A new review published in the Annals of the New York Academy of Sciences assesses findings of 60 studies surrounding ginger—as a supplement, or ingredient in food and drink. Although experts have not yet determined a specific dosage for preventive purposes, the review concludes that ginger consumption is medically sound and helpful.
The studies “have built a consensus that ginger and its major constituents exert beneficial effects against obesity, diabetes, cardiovascular diseases, and related disorders,” wrote authors from China Agricultural University. The researchers focused their studies on the different aspects of metabolic syndrome—a combination of three or more risk factors for type 2 diabetes and heart disease. Metabolic syndrome now affects almost a quarter of the world’s population: a growing health problem that has reached reportedly pandemic proportions.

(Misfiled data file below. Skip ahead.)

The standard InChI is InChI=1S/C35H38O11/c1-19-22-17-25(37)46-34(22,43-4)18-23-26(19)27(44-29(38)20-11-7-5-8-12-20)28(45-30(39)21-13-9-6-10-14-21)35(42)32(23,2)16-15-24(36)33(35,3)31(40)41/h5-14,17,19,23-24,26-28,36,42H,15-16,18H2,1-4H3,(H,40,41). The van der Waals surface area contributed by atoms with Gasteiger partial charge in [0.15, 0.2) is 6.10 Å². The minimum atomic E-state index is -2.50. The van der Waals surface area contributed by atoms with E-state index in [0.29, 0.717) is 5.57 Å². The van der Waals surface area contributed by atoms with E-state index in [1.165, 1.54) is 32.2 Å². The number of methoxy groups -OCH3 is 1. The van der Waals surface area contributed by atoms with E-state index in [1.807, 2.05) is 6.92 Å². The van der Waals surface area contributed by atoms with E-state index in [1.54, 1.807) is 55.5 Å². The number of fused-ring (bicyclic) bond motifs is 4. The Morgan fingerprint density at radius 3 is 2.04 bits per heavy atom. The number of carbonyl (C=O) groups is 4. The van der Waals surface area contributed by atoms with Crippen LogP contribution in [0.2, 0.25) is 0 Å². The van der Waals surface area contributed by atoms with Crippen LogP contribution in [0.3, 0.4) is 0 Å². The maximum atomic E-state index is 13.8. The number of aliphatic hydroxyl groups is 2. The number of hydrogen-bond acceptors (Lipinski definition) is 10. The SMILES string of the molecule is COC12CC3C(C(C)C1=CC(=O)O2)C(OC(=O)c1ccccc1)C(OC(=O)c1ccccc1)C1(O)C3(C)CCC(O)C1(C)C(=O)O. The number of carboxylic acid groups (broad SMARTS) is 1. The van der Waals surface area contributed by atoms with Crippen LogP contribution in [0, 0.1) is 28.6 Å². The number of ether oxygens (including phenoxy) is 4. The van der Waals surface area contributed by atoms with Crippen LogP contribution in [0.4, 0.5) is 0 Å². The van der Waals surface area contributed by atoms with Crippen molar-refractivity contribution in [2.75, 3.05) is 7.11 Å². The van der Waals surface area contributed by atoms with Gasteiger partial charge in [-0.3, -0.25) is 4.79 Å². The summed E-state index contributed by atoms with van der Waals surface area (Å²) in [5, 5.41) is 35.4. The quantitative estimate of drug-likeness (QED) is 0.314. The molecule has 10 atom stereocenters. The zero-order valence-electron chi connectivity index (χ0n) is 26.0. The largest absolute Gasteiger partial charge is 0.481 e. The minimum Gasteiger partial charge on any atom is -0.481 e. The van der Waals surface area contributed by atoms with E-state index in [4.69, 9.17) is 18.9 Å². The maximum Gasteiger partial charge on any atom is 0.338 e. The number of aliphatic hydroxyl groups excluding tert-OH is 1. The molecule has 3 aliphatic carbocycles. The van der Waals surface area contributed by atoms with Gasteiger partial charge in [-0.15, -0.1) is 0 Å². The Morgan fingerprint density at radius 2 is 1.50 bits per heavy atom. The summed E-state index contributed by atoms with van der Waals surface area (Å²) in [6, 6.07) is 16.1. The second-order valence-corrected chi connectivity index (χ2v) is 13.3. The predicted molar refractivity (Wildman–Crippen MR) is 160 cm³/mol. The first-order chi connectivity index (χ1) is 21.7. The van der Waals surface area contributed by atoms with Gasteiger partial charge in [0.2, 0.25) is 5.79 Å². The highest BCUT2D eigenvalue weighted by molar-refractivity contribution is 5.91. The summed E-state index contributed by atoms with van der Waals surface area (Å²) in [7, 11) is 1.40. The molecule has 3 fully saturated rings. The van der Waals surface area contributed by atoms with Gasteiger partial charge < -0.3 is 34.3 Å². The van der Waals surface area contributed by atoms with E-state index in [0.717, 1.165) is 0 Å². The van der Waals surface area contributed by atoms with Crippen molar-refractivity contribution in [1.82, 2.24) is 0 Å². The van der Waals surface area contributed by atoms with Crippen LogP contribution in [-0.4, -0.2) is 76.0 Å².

Scientists have researched potential strategies in order to both prevent and treat metabolic syndrome, specifically non-pharmaceutical options. As ginger has a long history of treating a variety of ailments and illnesses, due to its phytochemicals and antioxidants, the general consensus is that there are several mechanisms behind ginger’s ‘superfood powers.’ The paper details the ways in which the spice plays a significant role in fat burning, carbohydrate digestion, and insulin secretion; ginger has also demonstrated an ability to inhibit oxidative stress—a form of cellular aging—in addition to anti-inflammatory properties.
During a study in which ginger was fed to rats, ginger significantly reduced body weight and systemic inflammation, while simultaneously lowering cholesterol and blood sugar. The accumulation of studies suggest that consuming ginger can also enhance calorie burn and reduce feelings of hunger, likely associated with weight loss in overweight adults. Associate professor of nutritional medicine at Columbia University Marie-Pierre St-Onge states that while the field is still developing in terms of assessing the impact of various spices, on humans, “The research is very promising.”